Volunteers built the new lookout point in Tenorio Volcano National Park

The volunteers transported 3 tons of materials with plastic wood, locally made from recycled material.  

The beauty of Tenorio Volcano may be appreciated from a privileged spot thanks to the work of 30 volunteers who dedicated one week to build a new lookout point, encouraged by ProParques.

They had to carry 3 tons of materials for 2 kilometers in the middle of the mountain through muddy trails because of the heavy rain that gave them a break the very last day of work of an intense week.

Students and teachers of the Technical High-School of Upala and the European High School, located in San Pablo of Heredia, together with the inhabitants of the park’s buffer zone were receptive to ProParques’ call.

Their job was not easy at all but not even the rainy and humid weather, the long and hard work days defeated the volunteer’s spirit of dedication. The toughest part was to carry the materials since in order to get to the lookout point they had to walk 2 kilometers in a steep slope; this is why the volunteers had to either divide into relief groups or carry 3 tons of materials. 

The work entails an investment of $11,000.00 that includes materials and design. It will be contributed by tourism business owners of the area, explained Maximo Cisneros, a team member of ProParques who coordinated the work of volunteers.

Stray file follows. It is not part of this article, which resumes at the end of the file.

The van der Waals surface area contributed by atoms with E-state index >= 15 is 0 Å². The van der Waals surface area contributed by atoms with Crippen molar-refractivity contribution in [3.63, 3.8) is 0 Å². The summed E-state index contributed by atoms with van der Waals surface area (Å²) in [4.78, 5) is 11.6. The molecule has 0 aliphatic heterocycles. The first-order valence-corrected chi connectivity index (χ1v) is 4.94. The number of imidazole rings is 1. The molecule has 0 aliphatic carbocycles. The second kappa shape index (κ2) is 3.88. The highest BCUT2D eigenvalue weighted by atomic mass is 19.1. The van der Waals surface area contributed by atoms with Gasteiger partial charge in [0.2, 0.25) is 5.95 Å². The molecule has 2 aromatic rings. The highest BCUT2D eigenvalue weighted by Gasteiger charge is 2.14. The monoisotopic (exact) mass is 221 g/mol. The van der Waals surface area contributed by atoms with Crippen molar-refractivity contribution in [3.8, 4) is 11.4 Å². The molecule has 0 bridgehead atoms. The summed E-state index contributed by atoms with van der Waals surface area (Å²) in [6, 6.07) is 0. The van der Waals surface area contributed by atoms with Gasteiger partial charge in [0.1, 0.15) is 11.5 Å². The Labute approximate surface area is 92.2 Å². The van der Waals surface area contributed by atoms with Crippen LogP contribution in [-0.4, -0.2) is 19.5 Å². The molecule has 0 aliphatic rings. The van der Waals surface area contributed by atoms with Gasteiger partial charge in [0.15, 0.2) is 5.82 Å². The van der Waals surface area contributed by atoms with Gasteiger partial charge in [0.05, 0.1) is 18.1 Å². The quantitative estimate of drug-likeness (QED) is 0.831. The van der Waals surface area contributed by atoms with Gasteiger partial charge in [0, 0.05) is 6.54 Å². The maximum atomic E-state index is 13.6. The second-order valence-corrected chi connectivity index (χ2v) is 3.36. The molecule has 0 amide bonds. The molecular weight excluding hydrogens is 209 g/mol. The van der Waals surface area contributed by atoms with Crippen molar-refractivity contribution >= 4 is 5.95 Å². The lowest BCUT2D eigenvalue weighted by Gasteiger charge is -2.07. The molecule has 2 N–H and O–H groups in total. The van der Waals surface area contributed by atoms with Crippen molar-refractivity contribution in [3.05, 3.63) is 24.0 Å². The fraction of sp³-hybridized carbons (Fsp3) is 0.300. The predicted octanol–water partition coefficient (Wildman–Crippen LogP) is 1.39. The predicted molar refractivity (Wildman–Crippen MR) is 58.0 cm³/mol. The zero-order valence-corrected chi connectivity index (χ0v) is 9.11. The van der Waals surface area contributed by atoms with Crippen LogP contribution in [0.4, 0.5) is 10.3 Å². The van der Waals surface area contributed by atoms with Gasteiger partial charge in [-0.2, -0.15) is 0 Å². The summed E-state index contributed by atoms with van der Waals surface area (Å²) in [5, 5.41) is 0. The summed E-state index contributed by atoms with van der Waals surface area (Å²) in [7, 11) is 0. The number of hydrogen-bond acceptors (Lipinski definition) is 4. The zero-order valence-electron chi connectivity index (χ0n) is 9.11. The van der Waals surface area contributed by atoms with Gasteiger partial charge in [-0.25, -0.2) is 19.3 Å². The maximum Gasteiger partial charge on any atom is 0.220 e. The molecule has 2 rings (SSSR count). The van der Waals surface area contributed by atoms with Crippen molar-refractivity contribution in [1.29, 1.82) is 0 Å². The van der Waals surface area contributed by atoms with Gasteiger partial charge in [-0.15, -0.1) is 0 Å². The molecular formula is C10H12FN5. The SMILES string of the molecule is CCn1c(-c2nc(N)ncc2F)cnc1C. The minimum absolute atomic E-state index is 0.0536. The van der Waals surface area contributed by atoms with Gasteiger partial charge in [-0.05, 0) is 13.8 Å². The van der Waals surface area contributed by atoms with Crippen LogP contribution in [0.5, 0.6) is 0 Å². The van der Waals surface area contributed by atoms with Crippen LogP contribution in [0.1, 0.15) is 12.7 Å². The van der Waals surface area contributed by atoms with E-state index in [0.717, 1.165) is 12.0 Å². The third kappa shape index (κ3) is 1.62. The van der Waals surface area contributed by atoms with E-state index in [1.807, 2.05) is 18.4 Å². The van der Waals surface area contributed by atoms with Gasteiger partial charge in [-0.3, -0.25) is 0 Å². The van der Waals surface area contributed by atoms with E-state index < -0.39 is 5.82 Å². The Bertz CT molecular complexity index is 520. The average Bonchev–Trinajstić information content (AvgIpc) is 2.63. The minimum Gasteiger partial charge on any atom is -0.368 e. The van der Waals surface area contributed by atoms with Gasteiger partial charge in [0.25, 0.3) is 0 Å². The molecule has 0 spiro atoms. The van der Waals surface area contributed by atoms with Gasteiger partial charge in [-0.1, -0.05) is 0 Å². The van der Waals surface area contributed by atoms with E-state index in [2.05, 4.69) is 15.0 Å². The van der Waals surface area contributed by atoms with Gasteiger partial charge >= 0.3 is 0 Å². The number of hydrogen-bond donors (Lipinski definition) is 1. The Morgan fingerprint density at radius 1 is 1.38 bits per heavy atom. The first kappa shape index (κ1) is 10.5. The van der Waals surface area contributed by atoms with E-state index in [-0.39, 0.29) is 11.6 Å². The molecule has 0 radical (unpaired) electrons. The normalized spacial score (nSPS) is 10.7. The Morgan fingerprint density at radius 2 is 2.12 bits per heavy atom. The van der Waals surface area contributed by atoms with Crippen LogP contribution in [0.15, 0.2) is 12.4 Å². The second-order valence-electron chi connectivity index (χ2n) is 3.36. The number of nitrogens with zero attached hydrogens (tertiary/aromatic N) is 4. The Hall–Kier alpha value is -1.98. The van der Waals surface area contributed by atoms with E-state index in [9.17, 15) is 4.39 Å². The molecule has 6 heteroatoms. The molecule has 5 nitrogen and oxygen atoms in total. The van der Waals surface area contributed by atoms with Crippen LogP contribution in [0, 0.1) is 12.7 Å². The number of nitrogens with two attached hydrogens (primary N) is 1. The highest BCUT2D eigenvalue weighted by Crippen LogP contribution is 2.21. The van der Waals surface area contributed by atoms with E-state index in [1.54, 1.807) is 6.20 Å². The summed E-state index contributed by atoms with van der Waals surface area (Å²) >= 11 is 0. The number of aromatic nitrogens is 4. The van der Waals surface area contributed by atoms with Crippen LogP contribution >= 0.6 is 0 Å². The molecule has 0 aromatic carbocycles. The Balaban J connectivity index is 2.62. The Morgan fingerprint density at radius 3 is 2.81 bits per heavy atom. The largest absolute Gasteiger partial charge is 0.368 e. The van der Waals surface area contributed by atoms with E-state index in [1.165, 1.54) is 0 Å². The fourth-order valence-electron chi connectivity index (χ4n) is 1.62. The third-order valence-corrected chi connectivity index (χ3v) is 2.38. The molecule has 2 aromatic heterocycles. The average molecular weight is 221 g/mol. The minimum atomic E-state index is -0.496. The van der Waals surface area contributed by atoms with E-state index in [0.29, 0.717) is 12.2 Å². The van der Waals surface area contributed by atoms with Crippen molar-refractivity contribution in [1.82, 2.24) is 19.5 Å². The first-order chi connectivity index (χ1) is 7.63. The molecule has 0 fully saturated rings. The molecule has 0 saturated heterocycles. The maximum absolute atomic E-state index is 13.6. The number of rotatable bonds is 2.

"The lookout point offers a fantastic view of Tenorio Volcano and of an almost unspoiled mountain to the other side, it seems like the mountain opens up to let us see its beauty with a panoramic view of the volcano", described ProParques’ representative

20-year lifespan

The plastic timber used to build the lookout point is made in Costa Rica from recycled materials and besides the good looks, it offers durability and is resistant to harsh climates, so its lifetime is about 20 years and requires no special maintenance.  

The previous lookout point had been built with timber of very high quality but it didn’t last more than 5 years because of the weather and during the Easter Week of 2011 it finished falling apart. Therefore, the park rangers got rid of the remaining pieces in order to prevent accidents. 

Tenorio Volcano National Park spans an area of 18,000 Hectares and numerous local and international tourists come to the park attracted by the beauty of its astonishing vegetation and fauna.

In addition to the Tenorio Volcano, the park offers two unique rivers with clear waters that produce a chemical reaction when both rivers unite, changing the water color to deep light blue; as a result, Rio Buenaventura is known as Rio Celeste. Visitors may also enjoy the hot springs coming from the volcano and discover in the mornings the footsteps of a jaguar near the trails. During the summer season visitors will find tapirs surrounding the guava trees.